Sissy Spacek Releases Emotional Statement on Loretta Lynn’s Death

by Alex Falls
Bryan Bedder / Staff / Getty

The news broke yesterday that legendary county music star Loretta Lynn passed away. The music world morns the loss of an icon who had wide a ranging impact on the entertainment world.

While she’s best remembered for her almost countless classic country songs, she also had an impact on the world of film. Her life was the subject of Coal Miner’s Daughter, the classic film named after her hit 1970 song of the same name. In the film, Lynn is portrayed by Sissy Spacek, who won an Oscar for her portrayal of the music icon.

At first, Spacek was hesitant to take on such a major role, but Lynn handpicked Spacek to portray her in the film and made the decision for her. Afterward, Spacek and Lynn became lifelong friends and the film became a hit with audiences. Now, Spacek has issued a statement remembering her friend.

“Today is a sad day,” Spacek said. “The world lost a magnificent human being. Loretta Lynn was a great artist, a strong and resilient country music pioneer and a precious friend. I am heartbroken. I send my deepest sympathies to her wonderful family, her friends, and her loyal fans.”

In her memoir, My Extraordinary Ordinary Life published in 2012, Spacek details how she worked with Lynn to nail her signature Appalachian accent, singing style, and speech patterns. Lynn encouraged Spacek to sing for real in the film instead of lip-syncing her songs and she mentored the actress to emulate Lynn’s guitar-playing style.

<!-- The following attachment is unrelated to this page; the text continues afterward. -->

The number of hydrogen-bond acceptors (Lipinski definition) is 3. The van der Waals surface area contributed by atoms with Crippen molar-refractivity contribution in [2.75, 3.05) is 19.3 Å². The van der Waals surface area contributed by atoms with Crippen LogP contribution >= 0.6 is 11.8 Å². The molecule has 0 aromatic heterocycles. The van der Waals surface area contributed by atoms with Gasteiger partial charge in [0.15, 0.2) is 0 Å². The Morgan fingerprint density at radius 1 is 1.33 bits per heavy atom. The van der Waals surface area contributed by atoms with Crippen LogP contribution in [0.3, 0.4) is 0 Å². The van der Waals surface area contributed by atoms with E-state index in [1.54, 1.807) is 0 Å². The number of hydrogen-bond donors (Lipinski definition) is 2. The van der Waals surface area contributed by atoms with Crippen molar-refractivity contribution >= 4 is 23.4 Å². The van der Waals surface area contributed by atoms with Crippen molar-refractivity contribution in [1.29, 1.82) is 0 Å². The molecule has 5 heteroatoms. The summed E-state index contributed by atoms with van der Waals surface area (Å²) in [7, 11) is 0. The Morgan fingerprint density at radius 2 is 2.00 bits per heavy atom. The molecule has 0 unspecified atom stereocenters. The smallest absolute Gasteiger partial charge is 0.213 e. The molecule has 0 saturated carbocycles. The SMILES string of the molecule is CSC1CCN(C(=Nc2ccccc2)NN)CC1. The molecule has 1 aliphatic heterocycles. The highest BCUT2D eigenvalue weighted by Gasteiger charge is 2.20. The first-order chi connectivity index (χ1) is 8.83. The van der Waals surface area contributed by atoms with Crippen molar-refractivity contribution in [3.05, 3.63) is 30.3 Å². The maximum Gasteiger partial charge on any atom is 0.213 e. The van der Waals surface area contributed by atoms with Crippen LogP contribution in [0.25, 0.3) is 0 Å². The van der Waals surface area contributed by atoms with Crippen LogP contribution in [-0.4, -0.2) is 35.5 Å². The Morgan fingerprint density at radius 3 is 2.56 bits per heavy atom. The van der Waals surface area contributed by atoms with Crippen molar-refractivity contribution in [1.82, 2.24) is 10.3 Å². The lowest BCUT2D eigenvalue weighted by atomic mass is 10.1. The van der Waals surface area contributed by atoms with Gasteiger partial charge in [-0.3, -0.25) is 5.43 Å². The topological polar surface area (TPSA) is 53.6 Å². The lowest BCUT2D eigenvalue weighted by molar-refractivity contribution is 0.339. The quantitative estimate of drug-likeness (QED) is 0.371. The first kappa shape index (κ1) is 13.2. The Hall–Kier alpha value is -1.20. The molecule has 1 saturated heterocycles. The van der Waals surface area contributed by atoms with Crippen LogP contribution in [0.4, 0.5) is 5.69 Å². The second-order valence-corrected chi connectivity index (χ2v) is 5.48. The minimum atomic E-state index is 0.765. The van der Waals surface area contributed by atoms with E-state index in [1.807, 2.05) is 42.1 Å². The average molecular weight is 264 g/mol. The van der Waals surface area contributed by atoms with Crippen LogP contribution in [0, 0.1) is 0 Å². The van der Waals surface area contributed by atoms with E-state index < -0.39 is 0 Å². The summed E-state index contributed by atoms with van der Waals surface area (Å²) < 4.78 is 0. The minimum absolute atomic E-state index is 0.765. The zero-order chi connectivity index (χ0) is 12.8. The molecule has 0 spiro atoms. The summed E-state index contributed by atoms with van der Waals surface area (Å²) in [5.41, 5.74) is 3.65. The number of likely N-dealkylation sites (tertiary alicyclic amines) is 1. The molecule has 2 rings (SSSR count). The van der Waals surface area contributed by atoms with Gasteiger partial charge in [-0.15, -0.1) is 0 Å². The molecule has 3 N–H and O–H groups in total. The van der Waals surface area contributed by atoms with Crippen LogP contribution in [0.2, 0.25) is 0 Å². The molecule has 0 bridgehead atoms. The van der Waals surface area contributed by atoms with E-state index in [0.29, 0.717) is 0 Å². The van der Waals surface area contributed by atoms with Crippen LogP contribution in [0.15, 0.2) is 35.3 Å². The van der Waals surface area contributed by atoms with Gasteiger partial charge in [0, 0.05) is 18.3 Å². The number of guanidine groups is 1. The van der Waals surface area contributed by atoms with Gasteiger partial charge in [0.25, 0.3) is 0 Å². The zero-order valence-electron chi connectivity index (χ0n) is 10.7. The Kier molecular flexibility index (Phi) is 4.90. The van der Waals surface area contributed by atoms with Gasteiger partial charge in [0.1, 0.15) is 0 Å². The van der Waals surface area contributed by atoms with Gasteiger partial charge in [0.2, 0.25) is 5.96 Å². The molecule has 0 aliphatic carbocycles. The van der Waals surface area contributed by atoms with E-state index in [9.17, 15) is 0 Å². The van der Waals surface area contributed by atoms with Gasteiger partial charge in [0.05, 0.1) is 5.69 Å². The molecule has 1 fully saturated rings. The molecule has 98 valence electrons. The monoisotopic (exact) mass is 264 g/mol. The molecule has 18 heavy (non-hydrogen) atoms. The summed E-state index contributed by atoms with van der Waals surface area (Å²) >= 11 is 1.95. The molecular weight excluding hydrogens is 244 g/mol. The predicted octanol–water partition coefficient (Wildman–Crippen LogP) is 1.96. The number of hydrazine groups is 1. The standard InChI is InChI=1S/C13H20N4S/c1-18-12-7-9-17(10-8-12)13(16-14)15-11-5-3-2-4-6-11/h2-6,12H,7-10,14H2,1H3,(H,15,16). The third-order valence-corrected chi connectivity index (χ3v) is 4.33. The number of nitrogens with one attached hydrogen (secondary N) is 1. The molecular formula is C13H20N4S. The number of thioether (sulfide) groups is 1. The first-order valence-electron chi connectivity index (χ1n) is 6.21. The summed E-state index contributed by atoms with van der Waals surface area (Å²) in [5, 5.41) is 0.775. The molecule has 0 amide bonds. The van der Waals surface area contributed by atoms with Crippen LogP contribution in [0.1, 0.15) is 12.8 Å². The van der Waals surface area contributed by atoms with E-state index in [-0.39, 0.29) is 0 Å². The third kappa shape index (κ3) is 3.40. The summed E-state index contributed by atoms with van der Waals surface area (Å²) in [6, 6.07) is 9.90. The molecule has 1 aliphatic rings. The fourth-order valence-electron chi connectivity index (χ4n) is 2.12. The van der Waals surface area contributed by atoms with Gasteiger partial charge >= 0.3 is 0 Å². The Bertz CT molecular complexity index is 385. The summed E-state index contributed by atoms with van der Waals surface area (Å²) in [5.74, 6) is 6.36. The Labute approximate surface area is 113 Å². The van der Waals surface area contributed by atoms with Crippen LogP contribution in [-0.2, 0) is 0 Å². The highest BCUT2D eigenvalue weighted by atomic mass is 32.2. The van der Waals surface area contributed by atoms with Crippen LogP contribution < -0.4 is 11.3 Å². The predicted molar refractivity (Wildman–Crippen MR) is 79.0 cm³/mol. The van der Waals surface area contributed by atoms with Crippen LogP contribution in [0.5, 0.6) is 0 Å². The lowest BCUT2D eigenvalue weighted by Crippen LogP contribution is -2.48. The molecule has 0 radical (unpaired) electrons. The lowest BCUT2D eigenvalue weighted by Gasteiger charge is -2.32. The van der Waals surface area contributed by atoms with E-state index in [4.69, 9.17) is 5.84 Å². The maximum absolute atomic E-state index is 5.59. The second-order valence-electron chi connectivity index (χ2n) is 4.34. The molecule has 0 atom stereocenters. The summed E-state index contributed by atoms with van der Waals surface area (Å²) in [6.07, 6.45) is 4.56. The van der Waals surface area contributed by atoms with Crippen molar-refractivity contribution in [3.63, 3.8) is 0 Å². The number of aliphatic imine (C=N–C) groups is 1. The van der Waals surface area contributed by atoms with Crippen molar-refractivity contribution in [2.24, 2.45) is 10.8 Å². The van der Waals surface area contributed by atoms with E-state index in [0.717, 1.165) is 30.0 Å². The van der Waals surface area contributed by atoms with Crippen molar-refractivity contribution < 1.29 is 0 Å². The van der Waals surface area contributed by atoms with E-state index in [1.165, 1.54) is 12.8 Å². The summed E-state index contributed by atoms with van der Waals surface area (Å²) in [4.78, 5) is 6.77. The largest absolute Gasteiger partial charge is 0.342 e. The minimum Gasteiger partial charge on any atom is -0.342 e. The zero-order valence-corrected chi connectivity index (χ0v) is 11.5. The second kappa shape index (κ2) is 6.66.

Loretta Lynn’s Musical Achievements

Lynn’s family confirmed the news of her passing on Tuesday. “Our precious mom, Loretta Lynn, passed away peacefully this morning, October 4th, in her sleep at home in her beloved ranch in Hurricane Mills,” the family said in a statement.

As a songwriter, Lynn crafted a persona of a defiantly tough woman. A stark contrast to the stereotypical image of most female country singers of the era. She wrote fearlessly about sex and love, cheating husbands, divorce, and birth control. She would often get in trouble with radio programmers for material from which even rock performers once shied away.

“It was what I wanted to hear and what I knew other women wanted to hear, too,” Lynn told AP News in 2016. “I didn’t write for the men; I wrote for us women. And the men loved it, too.”

Lynn’s honesty and unique place in country music received honors multiple times during her career. She was the first woman ever named entertainer of the year at the genre’s two major awards shows. First by the Country Music Association in 1972 and then by the Academy of Country Music three years later. She won three Grammy Awards after 18 nominations. In 1988, she was inducted into the Country Music Hall of Fame.